Friday, February 16, 2007

Chesterton at Notre Dame.

Last night, while we were both cleaning up after dinner, I got talking with my fellow Domer and brother Ciszekian Peter Folan about G. K. Chesterton and his association with the University of Notre Dame. Chesterton has a fair number of admirers at the Dome, including the people who run the Notre Dame Center for Ethics and Culture. Chesterton made a celebrated visit to the Notre Dame campus in 1930, an event you can read about in Father Arthur Hope's episodic history of the university and (in much greater detail) in a 2002 talk given by Ralph McInerny. The most enduring legacy of Chesterton's time at Notre Dame is his poem "The Arena," my favorite lines of which are the following:

I have seen, where a strange country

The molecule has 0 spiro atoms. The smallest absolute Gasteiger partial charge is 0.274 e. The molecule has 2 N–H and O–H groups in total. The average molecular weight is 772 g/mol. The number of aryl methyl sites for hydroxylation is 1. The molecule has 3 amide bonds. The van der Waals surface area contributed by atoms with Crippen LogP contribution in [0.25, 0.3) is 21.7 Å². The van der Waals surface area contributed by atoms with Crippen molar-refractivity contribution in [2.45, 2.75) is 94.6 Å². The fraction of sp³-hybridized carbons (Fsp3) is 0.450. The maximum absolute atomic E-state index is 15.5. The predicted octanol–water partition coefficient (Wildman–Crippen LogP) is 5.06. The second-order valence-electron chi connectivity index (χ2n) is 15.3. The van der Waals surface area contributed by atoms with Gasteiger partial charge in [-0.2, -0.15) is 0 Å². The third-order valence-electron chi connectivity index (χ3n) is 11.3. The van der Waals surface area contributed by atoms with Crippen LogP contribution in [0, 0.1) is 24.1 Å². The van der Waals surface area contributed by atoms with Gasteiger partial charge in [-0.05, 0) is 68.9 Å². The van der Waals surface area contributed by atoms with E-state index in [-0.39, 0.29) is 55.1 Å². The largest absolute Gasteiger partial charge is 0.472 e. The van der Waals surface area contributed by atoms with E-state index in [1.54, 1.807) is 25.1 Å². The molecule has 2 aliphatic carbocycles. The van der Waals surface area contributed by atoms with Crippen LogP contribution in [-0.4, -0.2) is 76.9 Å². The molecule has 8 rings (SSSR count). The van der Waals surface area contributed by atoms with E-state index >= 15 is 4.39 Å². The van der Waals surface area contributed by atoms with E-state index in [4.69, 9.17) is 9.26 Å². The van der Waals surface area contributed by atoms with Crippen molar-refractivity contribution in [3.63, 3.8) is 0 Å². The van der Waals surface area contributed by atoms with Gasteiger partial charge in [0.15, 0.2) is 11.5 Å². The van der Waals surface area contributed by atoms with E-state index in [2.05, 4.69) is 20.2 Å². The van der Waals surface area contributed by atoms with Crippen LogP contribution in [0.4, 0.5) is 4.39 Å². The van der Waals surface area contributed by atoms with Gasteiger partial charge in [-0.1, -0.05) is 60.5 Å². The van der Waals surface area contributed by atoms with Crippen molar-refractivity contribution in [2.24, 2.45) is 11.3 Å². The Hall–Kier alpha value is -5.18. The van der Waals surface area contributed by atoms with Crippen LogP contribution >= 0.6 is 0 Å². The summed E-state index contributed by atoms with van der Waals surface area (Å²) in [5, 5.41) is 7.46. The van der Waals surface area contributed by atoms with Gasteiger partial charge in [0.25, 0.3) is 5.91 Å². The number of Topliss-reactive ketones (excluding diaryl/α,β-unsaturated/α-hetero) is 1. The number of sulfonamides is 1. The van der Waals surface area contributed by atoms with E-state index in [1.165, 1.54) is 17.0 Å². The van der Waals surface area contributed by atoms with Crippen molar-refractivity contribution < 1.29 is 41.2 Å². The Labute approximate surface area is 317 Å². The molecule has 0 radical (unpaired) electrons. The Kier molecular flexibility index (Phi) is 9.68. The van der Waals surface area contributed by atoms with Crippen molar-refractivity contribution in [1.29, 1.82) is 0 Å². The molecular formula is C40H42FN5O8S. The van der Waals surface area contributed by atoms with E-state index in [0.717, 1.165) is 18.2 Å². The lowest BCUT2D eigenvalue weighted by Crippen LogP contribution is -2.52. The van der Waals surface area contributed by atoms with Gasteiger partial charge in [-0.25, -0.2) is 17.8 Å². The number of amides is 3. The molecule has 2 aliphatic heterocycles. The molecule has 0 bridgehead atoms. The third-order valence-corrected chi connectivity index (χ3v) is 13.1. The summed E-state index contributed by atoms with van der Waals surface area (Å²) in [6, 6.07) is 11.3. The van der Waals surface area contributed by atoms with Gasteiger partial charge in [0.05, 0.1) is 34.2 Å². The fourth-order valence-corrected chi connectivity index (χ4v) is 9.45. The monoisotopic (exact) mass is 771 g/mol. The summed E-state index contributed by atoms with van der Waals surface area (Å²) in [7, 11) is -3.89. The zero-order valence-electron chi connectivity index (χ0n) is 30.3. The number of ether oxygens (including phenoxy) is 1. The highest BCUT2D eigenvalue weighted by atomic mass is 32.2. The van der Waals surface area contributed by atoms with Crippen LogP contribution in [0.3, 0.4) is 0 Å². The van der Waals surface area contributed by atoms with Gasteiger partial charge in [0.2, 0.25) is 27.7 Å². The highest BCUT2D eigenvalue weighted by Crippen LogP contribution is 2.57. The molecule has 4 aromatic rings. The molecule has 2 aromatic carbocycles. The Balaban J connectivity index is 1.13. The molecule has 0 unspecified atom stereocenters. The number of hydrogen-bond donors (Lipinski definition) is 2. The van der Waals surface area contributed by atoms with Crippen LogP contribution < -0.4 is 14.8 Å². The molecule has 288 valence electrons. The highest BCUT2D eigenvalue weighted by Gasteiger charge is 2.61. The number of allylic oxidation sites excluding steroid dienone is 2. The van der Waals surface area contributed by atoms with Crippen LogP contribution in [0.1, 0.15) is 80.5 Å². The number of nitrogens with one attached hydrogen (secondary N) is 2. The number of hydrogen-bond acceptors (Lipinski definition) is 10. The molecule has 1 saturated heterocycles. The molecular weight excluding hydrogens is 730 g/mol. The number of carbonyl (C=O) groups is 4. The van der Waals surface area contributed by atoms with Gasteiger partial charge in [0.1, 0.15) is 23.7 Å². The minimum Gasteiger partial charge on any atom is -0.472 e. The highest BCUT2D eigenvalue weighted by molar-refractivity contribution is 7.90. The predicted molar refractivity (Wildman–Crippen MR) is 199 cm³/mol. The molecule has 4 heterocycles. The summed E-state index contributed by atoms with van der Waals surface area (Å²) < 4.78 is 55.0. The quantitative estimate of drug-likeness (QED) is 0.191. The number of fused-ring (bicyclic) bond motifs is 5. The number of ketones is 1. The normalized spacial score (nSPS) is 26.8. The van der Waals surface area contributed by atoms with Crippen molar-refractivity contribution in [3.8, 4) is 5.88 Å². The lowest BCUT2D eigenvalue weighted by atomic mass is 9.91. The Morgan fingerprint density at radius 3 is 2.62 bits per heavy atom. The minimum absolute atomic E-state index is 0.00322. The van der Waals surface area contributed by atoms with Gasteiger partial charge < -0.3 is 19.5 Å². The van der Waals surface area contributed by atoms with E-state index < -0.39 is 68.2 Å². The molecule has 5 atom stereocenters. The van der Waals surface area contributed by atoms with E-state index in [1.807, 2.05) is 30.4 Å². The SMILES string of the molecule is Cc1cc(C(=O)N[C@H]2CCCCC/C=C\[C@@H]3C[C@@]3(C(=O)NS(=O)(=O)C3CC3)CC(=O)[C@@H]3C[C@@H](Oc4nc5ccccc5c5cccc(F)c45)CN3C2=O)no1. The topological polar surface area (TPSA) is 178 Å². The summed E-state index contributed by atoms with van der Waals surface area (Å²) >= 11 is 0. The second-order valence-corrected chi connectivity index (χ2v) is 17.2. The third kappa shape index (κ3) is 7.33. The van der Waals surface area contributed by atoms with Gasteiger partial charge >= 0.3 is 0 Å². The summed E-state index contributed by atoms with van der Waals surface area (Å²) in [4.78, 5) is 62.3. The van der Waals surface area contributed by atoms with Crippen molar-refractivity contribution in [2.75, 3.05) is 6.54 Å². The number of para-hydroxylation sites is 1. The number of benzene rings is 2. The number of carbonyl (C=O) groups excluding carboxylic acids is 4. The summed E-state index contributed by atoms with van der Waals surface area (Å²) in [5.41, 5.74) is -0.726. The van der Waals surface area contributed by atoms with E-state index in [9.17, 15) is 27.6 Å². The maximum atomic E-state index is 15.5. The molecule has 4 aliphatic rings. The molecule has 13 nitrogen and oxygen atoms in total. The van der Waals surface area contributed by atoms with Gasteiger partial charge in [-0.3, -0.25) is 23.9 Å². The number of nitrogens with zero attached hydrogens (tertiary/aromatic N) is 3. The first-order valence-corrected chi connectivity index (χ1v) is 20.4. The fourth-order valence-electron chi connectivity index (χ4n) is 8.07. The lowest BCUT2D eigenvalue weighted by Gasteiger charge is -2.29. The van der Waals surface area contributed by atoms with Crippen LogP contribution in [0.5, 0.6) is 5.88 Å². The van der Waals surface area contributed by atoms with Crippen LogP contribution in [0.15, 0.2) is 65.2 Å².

Opened its secret plains about me,
One great golden dome stand lonely with its golden image, one
Seen afar, in strange fulfillment,
Through the sunlit Indian summer,
That Apocalyptic portent that has clothed her with the Sun.

Among many other quotable remarks, Chesterton is also the one who opined, "If a thing is worth doing, it is worth doing badly." I've always gotten a chuckle at that line, though some people I tell them to find them maddening. If you want a sense of the context, here's an attempt to explain the quotation. I came upon this link and all those given above following my conversation last night with Peter. In hopes that someone out there might enjoy them, I submit them for your approval. AMDG.


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